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Bushfire Attack Levels

 

In response to the devastating Black Saturday bushfires and subsequent Royal Commission, Australian Standards AS3959 were updated to include more stringent fire safety building regulations in both the residential and commercial spheres. AS3959 classifies different bushfire intensity levels that a building may experience during a bushfire. These intensity levels are referred to as Bushfire Attack Levels, or BAL’s for short.

A building’s BAL rating will determine a suite of requirements with which your structure must comply. These requirements are typically identified and enforced at the point of application for a building permit.

Included in the suite of requirements at each BAL rating are window and door specifications. An unexhaustive list of features regulated include: How windows and doors are to be screened, what materials are suitable for screening, the type of timber or metal suitable in windows and door frames and grade of glass and glazing required.

Often what is required for one window is different to the next window, therefore for homes that fall within BAL-19 to BAL-FZ a professional assessment by CDK Screens or an equivalent body is required.

There are six bushfire attack levels in total, these are:
  • BAL Flame Zone
  • BAL 40
  • BAL 29
  • BAL 19
  • BAL 12.5
  • BAL Low
The BAL rating is formulated according to:
  • The ‘type’ of building (i.e. single dwelling with attached garage)
  • The region where you live.
  • The vegetation type around your property.
  • The distance from your home to individual vegetation types.
  • Slope on the property.

 

The table below outlines the predicted bushfire intensity at each Bushfire Attack Level: 

BAL Ratings Table. Description of the expected heat flux exposure at each BAL, with a unique suite of building regulations pertinent at each rating.

Bushfire

How do I find my homes BAL rating?

Following amendments made to the Australian Standards AS3959 in March 2009, namely the insertion of BAL ratings, all structures built after March 2009 must undergo a BAL assessment as part of the building permit acquisition process. With this in mind, if your home was built after March 2009, your home’s BAL rating will be included in the building permit.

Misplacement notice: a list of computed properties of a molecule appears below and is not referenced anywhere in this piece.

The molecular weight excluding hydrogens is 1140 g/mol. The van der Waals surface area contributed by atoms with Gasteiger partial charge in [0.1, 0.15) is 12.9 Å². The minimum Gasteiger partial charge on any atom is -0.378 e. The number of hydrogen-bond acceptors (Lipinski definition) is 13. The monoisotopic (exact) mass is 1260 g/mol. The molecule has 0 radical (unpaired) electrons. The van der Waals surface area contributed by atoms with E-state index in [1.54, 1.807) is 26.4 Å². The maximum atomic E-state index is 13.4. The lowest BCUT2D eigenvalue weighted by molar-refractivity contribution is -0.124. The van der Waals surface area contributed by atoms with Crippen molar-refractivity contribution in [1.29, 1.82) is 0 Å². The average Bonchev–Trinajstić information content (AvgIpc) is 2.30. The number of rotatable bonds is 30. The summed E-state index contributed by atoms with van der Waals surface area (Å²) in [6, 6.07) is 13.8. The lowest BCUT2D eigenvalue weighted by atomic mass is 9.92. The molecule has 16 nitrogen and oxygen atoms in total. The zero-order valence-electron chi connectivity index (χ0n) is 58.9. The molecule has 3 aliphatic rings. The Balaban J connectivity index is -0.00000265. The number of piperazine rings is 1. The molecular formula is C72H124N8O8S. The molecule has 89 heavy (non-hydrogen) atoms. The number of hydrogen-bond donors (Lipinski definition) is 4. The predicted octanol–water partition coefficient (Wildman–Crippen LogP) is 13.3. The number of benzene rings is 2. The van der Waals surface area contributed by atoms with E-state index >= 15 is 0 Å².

It is important to note that the amendments that created the BAL rating system are not retrospective, meaning if your home received building approval prior to March 2009, you are not bound to comply with BAL building regulations (however other AS3959 regulations in force prior to March 2009 still apply).

If you are still unsure as to the BAL rating of your home, please consult the following PDF which illustrates the assessment criteria used to identify a building’s BAL rating: BAL Assessment Report (PDF) or alternatively you can consult this easy six step guide: Quick Step Guide to BAL Ratings

For more information on the Australian Standards AS3959-2009 click here.

What type of screening is required at each Bushfire Attack Level?

Once we are clear of your homes BAL rating, CDK Screens can assess your property and compile a dossier which outlines what each window and door requires in terms of flyscreens, flydoors and security doors. We can also consult on what window and door specifications are required to match your properties BAL rating (see our sister company Stock Windows and Doors).

To read further on the specific screening requirements at each BAL rating Click Here

A summary of the requirements can be found in the table below:

Condensed table outlining the screening requirements at each Bushfire Attack Level. For a complete detailing on window and door regulations pertinent to each BAL, follow the click here link immediately above

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Bushfire Attack Levels

In the Australian Standards As 3959, they have classified different bushfire intensity levels that a home may experience during a bushfire.

These are referred to as Bushfire Attack Levels, or BAL’s for short.

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